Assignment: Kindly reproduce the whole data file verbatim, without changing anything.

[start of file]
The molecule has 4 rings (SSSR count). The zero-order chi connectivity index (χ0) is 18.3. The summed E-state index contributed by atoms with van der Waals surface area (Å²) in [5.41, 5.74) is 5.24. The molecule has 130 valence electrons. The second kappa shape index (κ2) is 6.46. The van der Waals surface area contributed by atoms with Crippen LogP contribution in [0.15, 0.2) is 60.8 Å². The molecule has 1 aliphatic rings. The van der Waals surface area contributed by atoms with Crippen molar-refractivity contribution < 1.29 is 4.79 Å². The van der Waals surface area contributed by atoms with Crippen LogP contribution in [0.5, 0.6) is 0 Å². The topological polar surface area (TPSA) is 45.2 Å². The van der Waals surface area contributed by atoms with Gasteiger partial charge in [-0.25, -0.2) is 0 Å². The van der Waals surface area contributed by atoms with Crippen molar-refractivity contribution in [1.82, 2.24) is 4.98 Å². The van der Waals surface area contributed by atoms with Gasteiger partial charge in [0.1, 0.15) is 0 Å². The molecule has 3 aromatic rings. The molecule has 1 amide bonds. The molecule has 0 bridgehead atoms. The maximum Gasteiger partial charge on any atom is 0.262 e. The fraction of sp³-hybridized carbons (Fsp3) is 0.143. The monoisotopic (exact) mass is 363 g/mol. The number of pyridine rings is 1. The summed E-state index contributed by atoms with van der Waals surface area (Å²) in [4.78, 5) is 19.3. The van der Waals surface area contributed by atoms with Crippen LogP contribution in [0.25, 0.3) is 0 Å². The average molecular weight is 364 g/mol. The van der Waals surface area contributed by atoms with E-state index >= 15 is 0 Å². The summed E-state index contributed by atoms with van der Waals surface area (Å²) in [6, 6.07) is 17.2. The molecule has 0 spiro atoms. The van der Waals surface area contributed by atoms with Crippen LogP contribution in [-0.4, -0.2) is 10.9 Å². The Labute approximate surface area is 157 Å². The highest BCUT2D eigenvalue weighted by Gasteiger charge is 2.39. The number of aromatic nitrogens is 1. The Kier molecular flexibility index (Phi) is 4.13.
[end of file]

The molecule has 4 rings (SSSR count). The zero-order chi connectivity index (χ0) is 18.3. The summed E-state index contributed by atoms with van der Waals surface area (Å²) in [5.41, 5.74) is 5.24. The molecule has 130 valence electrons. The second kappa shape index (κ2) is 6.46. The van der Waals surface area contributed by atoms with Crippen LogP contribution in [0.15, 0.2) is 60.8 Å². The molecule has 1 aliphatic rings. The van der Waals surface area contributed by atoms with Crippen molar-refractivity contribution < 1.29 is 4.79 Å². The van der Waals surface area contributed by atoms with Crippen LogP contribution in [0.5, 0.6) is 0 Å². The topological polar surface area (TPSA) is 45.2 Å². The van der Waals surface area contributed by atoms with Gasteiger partial charge in [-0.25, -0.2) is 0 Å². The van der Waals surface area contributed by atoms with Crippen molar-refractivity contribution in [1.82, 2.24) is 4.98 Å². The van der Waals surface area contributed by atoms with Gasteiger partial charge in [0.1, 0.15) is 0 Å². The molecule has 3 aromatic rings. The molecule has 1 amide bonds. The molecule has 0 bridgehead atoms. The maximum Gasteiger partial charge on any atom is 0.262 e. The fraction of sp³-hybridized carbons (Fsp3) is 0.143. The monoisotopic (exact) mass is 363 g/mol. The number of pyridine rings is 1. The summed E-state index contributed by atoms with van der Waals surface area (Å²) in [4.78, 5) is 19.3. The van der Waals surface area contributed by atoms with Crippen LogP contribution in [0.25, 0.3) is 0 Å². The average molecular weight is 364 g/mol. The van der Waals surface area contributed by atoms with E-state index >= 15 is 0 Å². The summed E-state index contributed by atoms with van der Waals surface area (Å²) in [6, 6.07) is 17.2. The molecule has 0 spiro atoms. The van der Waals surface area contributed by atoms with Crippen LogP contribution in [-0.4, -0.2) is 10.9 Å². The Labute approximate surface area is 157 Å². The highest BCUT2D eigenvalue weighted by Gasteiger charge is 2.39. The number of aromatic nitrogens is 1. The Kier molecular flexibility index (Phi) is 4.13.